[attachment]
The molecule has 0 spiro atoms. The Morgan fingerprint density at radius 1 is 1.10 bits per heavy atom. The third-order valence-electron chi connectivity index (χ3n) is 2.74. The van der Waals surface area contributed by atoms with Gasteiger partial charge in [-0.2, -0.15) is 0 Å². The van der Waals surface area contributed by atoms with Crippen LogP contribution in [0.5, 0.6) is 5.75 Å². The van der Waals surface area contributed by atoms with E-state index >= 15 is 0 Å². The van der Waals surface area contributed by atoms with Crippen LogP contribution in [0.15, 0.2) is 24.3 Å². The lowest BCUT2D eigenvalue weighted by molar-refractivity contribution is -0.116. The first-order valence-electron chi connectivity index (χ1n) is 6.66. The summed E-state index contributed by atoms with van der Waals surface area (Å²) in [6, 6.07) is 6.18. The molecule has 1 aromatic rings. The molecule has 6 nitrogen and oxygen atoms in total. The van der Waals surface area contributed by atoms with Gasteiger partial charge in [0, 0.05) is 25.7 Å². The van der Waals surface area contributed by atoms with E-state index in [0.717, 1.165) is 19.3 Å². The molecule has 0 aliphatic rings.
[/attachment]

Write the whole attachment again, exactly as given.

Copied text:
The molecule has 0 spiro atoms. The Morgan fingerprint density at radius 1 is 1.10 bits per heavy atom. The third-order valence-electron chi connectivity index (χ3n) is 2.74. The van der Waals surface area contributed by atoms with Gasteiger partial charge in [-0.2, -0.15) is 0 Å². The van der Waals surface area contributed by atoms with Crippen LogP contribution in [0.5, 0.6) is 5.75 Å². The van der Waals surface area contributed by atoms with E-state index >= 15 is 0 Å². The van der Waals surface area contributed by atoms with Crippen LogP contribution in [0.15, 0.2) is 24.3 Å². The lowest BCUT2D eigenvalue weighted by molar-refractivity contribution is -0.116. The first-order valence-electron chi connectivity index (χ1n) is 6.66. The summed E-state index contributed by atoms with van der Waals surface area (Å²) in [6, 6.07) is 6.18. The molecule has 1 aromatic rings. The molecule has 6 nitrogen and oxygen atoms in total. The van der Waals surface area contributed by atoms with Gasteiger partial charge in [0, 0.05) is 25.7 Å². The van der Waals surface area contributed by atoms with E-state index in [0.717, 1.165) is 19.3 Å². The molecule has 0 aliphatic rings.